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Timur Shah Durrani, (Pashto, Persian, Urdu, Arabic: تیمور شاہ درانی ; 1748 – May 18, 1793) was the second ruler of the Durrani Empire, from October 16, 1772 until his death in 1793.[4] An ethnic Pashtun, he was the second child and eldest son of Ahmad Shah Durrani.

Timur Shah Durrani
تیمور شاہ درانی
Emir of Afghanistan
2nd Emperor of the Durrani Empire
Reign16 October 1772 – 18 May 1793
PredecessorAhmad Shah Durrani
SuccessorZaman Shah Durrani
Died18 May 1793 (aged 45)
Kabul, Durrani Empire, now Afghanistan
Burial19 May 1793
Maqbara-i-Timur Shah, Kabul
SpouseGauhar-un-Nissa Begum
Maryam Begum[1]
Gauhar Shad Begum[2]
Ayesha Durrani[3]
IssueZaman Shah Durrani
Mahmud Shah Durrani
Shah Shujah Durrani
Full name
Timur Shah Abdali Dur-e-Durran
FatherAhmad Shah Durrani
ReligionIslam Afghan-DurrArms.jpg


Early lifeEdit

Timur Shah was born in 1748 and had a quick rise to power by marrying the daughter of the Mughal Emperor Alamgir II.

Victory of PunjabEdit

Coin of Timur Shah Durrani as Nizam of the Punjab, minted in Lahore, dated 1757/8

He received the city of Sirhind as a wedding gift and was later made the Governor of Punjab, Kashmir and the Sirhind district in 1757 (when he was only 9 years old), by his father Ahmad Shah Durrani for one year, from May 1757 until April 1758. Timur Shah Durrani was defeated by the Sikhs in the Battle of Gohalwar (Amritsar,1757).

The Sikhs, also assisted by Adina Beg Khan, Governor of the Julundur Doab, along with Raghunath Rao who was leading the Maratha Empire, forced Timur Shah and Jahan from Punjab and put in place their own government under Adina.

Heir of the Durrani dynastyEdit

When Timur Shah succeeded his father in 1772, the regional chieftains only reluctantly accepted him and most of his reign was spent reasserting his rule over the Durrani Empire. He was noted for his use of the Bala Hisar Fort in Peshawar, as the winter capital of the Durrani Empire[5]


During his reign, the Durrani Empire began to shrink. In an attempt to move away from disaffected Pashtun tribes, he shifted the capital from Kandahar to Kabul and chose Peshawar as the winter capital in 1776.[6] His court remained influenced by Persian culture and he became reliant on the Qizilbash bodyguard for his personal protection.

Expulsion of Abdul Qadir Khan DurraniEdit

In 1776, Timur Shah compelled his uncle Abdul Qadir Khan Durrani to leave Afghanistan. Abdul left Afghanistan and sent his family including his: wife Zarnaab Bibi, sisters Azer Khela and Unaar Khela, brother Saifullah Khan Durrani, nephews Mohammad Umer Durrani, Basheer Ahmad Khan Durrani and Shams ur Rehman Durrani and two sons, Faizullah Khan Durrani and Abdullah Khan Durrani to Akora Khattak, in present-day Khyber Pakhtunkhwa. He himself went to Damascus (Syria), where he (Abdul Qadir Khan Durrani) died in 1781.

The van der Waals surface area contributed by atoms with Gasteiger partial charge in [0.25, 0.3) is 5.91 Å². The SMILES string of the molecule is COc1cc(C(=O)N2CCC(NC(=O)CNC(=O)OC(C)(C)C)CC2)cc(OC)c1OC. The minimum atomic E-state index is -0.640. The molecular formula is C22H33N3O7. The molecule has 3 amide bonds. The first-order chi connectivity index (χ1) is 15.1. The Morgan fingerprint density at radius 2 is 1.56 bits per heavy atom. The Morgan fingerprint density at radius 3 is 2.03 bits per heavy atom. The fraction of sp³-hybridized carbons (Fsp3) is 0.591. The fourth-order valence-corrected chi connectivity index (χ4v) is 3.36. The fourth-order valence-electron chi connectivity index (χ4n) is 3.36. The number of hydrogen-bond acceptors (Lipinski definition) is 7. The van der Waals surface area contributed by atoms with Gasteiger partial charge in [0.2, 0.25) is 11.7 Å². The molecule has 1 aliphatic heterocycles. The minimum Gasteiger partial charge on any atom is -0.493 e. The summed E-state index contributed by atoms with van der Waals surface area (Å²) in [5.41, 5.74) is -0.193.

Recovering lost territoriesEdit

Timur Shah Durrani secured Multan from the Sikhs in 1780, his forces then defeated the Sikhs at Rohtas, he then secured Bhawalpur and Kashmir.[7]

Attempts to rescue Shah Alam IIEdit

By 1788 he even attempted unsuccessfully to ford the plains of Punjab to rescue his brother-in-law the emperor Shah Alam II who was blinded by a eunuch Ghulam Qadir, unable to succeed he wrote a letter to Charles Cornwallis, 1st Marquess Cornwallis, requesting that the British protect the Mughal dynasty.[7]

Personal lifeEdit

Timur Shah himself left twenty-four sons,[6] and the succession struggle that followed his death began the process of undermining the authority of the Durrani authority.[6] Under Timur Shah's eventual successor, Zaman Shah Durrani, the empire disintegrated.[6] In 1797 Shah Zaman, like his father and grandfather before him, decided to revive his fortunes and fill his treasuries by ordering a full-scale invasion of Hindustan, the time-honoured Afghan solution to cash crises.[6]

Timur Shah prided himself on being a man of taste. He revived the formal gardens of the Bala Hisar Fort in Kabul, first constructed by Shah Jahan's Governor of Kabul.[8] In this endeavour, he was inspired by his senior wife, Gauhar-un-Nissa Begum, a Mughal princess, the daughter of Emperor Alamgir II,[9] who had grown up in the Delhi Red Fort with its remarkable courtyard.[6] Furthermore, like his Mughal in-laws, he had a talent for dazzling display, such as in the way he dressed and groomed himself. The conflict between his sons Mahmud Shah Durrani, Zaman Shah Durrani, and Shah Shujah Durrani continued after his death.


Timur Shah died in 1793 and was succeeded by his fifth son, Zaman Shah Durrani. His tomb is located in Kabul.


  1. ^ McChesney, Robert; Mehdi Khorrami, Mohammad (December 19, 2012). The History of Afghanistan (6 vol. set): Fayż Muḥammad Kātib Hazārah’s Sirāj al-tawārīkh. BRILL. p. 89. ISBN 978-9-004-23498-7.
  2. ^ Dani, Ahmad Hasan; Mikhaĭlovich Masson, Vadim (January 1, 2003). History of Civilizations of Central Asia: Development in contrast : from the sixteenth to the mid-nineteenth century. UNESCO. p. 289. ISBN 978-9-231-03876-1.
  3. ^ Wdl
  4. ^ Timur Shah, Ruler of Afghanistan.
  5. ^ Caroe, Olaf (1957) The Pathans.
  6. ^ a b c d e f William Dalrymple Return of a King: The Battle for Afghanistan pp 9 Bloomsbury Publishing, 4 Feb. 2013 ISBN 140882843X
  7. ^ a b Gandhi, Rajmohan (14 September 2013). Punjab: A History from Aurangzeb to Mountbatten. Aleph Book Company – via Google Books.
  8. ^ William Dalrymple (4 February 2013). Return of a King: The Battle for Afghanistan. Bloomsbury Publishing. p. 10. ISBN 978-1-4088-2843-4.
  9. ^ Sarkar, Jadunath (1950). Fall of the Mughal Empire, Volume 2. M. C. Sarkar. p. 92.

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